In addition to selecting the most appropriate materials of construction, it is also important to minimize cracks and crevices both in design and fabrication. Even the smallest cracks can allow material to settle and begin corroding equipment unnoticed. To avoid this, manufacturers should ensure all welds are ground smooth.
In cases of a severely corrosive material in which wear is inevitable, OEMs may incorporate the use of easily changed-out components. This is commonly seen with dryer and cooler flights (material lifters); the lifters can be bolted in instead of welded in, allowing maintenance personnel to quickly change out corroded flights as needed.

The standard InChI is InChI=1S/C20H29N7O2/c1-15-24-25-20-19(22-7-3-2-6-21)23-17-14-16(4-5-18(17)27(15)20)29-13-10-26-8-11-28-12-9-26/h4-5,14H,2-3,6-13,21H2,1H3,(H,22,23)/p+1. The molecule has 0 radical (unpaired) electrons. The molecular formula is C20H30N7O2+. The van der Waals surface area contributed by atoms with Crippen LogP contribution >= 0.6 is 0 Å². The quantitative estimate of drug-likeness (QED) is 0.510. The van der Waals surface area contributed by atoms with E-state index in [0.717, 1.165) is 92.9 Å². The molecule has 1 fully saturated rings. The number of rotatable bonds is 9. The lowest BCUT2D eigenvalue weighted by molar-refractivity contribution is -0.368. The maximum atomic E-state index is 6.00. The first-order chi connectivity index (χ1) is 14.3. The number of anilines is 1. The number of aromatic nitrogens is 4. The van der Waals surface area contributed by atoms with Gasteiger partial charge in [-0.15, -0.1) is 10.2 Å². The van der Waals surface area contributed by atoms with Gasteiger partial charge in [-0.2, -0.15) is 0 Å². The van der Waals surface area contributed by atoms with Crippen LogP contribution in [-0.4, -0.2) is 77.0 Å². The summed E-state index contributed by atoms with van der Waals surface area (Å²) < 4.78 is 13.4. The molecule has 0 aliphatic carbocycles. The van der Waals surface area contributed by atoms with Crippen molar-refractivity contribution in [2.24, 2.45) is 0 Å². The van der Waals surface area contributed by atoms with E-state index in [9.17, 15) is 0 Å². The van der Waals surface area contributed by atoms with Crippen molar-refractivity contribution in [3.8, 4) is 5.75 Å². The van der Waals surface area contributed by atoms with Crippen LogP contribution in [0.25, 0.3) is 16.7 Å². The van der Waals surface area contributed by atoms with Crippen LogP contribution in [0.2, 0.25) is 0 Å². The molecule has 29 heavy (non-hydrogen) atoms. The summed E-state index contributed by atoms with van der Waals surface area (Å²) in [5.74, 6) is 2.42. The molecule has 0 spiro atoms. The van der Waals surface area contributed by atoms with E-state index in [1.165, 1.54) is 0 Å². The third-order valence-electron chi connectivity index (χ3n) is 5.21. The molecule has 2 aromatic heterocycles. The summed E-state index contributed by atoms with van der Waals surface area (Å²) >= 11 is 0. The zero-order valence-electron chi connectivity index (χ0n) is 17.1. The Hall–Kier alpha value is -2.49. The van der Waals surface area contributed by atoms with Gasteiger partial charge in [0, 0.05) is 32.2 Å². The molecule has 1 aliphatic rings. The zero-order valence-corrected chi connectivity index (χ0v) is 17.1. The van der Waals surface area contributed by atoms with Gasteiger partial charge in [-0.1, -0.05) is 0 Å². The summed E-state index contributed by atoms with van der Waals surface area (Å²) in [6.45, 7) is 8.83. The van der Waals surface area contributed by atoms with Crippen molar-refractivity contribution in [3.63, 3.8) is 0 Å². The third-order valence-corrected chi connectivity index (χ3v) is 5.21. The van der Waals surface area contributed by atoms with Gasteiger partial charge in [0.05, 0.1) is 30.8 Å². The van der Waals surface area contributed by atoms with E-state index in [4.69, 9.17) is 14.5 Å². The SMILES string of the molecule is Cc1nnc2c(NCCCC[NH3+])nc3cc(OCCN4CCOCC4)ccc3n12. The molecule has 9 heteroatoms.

Chemical processors must also frequently contend with abrasive materials, the effects of which can be heightened in rotary equipment, due to the constant rotation of the drum.
Addressing abrasion through design
As with corrosion, the best way to address abrasion is through careful selection of the materials of construction, as well as the use of liners, where appropriate. OEMs may also recommend reinforcing high-wear areas such as feed and discharge chutes to protect against abrasion.
Buildup is often a concern in rotary drums, no matter in which capacity the rotary drum at hand serves. Buildup is particularly a concern when working with high-moisture or hygroscopic materials that pull moisture from the air, which encourages sticking.